By Bethany Hawkins, AASLH Chief of Operations

The 2023 AASLH Annual Conference will be held in Boise, Idaho, on September 6-9. The theme for the conference is I, Too, Am America. This theme will challenge attendees to think about what “We the People” really meant in the past and what it means today.

Idaho has a rich, complicated history. To help learn more about the people and landscape of Idaho, past and present, here is a list of books recommended by Boise State Public Radio, the Idaho Press, and Boise State University.

The Big Burn: Teddy Roosevelt and the Fire that Saved America
by Timothy Egan
On the afternoon of August 20, 1910, a battering ram of wind moved through the drought-stricken national forest of Washington, Idaho, and Montana, whipping the hundreds of small blazes burning across the forest floor into a roaring inferno. Forest rangers had assembled nearly 10,000 men, college boys, day workers, and immigrants from mining camps to fight the fire. But no living person had seen anything like those flames, and neither the rangers nor anyone else knew how to subdue them.

Chief Joseph & the Flight of the Nez Perce: The Untold Story of an American Tragedy
by Kent Nerburn
Hidden in the shadow cast by the great western expeditions of Lewis and Clark lies another journey every bit as poignant, every bit as dramatic, and every bit as essential to an understanding of who we are as a nation — the 1,800-mile journey made by Chief Joseph and 800 Nez Perce men, women, and children from their homelands in what is now eastern Oregon through the most difficult, mountainous country in western America to the high, wintry plains of Montana. There, only 40 miles from the Canadian border and freedom, Chief Joseph, convinced that the wounded and elders could go no farther, walked across the snowy battlefield, handed his rifle to the U.S. military commander who had been pursuing them, and spoke his now-famous words, “From where the sun now stands, I will fight no more forever.”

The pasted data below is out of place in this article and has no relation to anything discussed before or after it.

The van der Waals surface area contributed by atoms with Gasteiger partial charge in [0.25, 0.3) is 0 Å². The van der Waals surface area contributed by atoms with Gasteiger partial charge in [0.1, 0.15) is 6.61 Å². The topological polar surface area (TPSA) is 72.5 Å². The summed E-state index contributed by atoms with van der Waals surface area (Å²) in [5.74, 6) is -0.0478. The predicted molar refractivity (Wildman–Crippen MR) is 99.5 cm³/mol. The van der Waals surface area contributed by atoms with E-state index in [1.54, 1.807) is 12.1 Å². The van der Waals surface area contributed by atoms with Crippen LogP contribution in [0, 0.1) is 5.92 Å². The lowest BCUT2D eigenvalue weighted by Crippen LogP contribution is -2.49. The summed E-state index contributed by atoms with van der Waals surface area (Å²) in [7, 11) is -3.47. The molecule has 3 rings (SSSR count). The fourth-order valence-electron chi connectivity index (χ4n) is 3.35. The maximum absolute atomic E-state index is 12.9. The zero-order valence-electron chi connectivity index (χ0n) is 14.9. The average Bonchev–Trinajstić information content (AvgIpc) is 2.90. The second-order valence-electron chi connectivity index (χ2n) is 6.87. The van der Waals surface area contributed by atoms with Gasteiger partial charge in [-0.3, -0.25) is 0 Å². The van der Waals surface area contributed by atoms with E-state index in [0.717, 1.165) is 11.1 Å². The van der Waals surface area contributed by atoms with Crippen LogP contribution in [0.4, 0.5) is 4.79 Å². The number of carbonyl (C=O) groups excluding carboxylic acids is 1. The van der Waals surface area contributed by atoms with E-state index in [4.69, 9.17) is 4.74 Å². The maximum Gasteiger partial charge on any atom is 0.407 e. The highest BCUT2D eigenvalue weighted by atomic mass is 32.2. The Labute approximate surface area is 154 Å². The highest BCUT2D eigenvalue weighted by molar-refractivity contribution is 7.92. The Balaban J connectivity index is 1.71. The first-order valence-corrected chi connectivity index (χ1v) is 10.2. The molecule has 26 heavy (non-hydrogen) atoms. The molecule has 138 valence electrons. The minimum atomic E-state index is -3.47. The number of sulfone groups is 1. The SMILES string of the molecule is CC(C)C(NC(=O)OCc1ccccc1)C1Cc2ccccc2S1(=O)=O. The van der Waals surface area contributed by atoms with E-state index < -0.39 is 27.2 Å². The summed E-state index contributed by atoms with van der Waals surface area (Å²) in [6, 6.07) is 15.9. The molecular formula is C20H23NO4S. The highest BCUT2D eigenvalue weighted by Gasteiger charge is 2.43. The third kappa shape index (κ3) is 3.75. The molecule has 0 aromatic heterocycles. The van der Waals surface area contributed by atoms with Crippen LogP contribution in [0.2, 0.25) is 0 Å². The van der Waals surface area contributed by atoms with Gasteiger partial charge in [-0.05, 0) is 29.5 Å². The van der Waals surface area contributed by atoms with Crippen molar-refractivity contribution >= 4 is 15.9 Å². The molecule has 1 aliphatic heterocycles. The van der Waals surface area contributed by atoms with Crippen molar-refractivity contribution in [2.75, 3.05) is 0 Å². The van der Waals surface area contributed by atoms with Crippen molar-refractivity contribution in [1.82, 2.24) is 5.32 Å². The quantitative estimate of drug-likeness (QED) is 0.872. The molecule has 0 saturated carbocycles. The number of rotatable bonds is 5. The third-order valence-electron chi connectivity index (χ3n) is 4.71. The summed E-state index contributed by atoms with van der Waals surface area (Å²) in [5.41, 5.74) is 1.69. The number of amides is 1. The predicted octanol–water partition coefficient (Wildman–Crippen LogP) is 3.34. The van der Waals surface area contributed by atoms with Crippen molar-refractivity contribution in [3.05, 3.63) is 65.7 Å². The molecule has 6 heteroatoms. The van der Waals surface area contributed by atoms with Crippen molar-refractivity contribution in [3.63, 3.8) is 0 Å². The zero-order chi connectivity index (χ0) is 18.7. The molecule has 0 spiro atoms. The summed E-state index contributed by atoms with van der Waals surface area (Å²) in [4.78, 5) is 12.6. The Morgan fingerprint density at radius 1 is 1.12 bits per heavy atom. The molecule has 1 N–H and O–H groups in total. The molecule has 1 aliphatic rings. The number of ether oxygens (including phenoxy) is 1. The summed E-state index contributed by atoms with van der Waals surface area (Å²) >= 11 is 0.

by Tara Westover
Born to survivalists in the mountains of Idaho, Tara Westover was 17 the first time she set foot in a classroom. Her family was so isolated from mainstream society that there was no one to ensure the children received an education and no one to intervene when one of Tara’s older brothers became violent. When another brother got himself into college, Tara decided to try a new kind of life. Her quest for knowledge transformed her, taking her over oceans and across continents, to Harvard and to Cambridge University. Only then would she wonder if she’d traveled too far, if there was still a way home.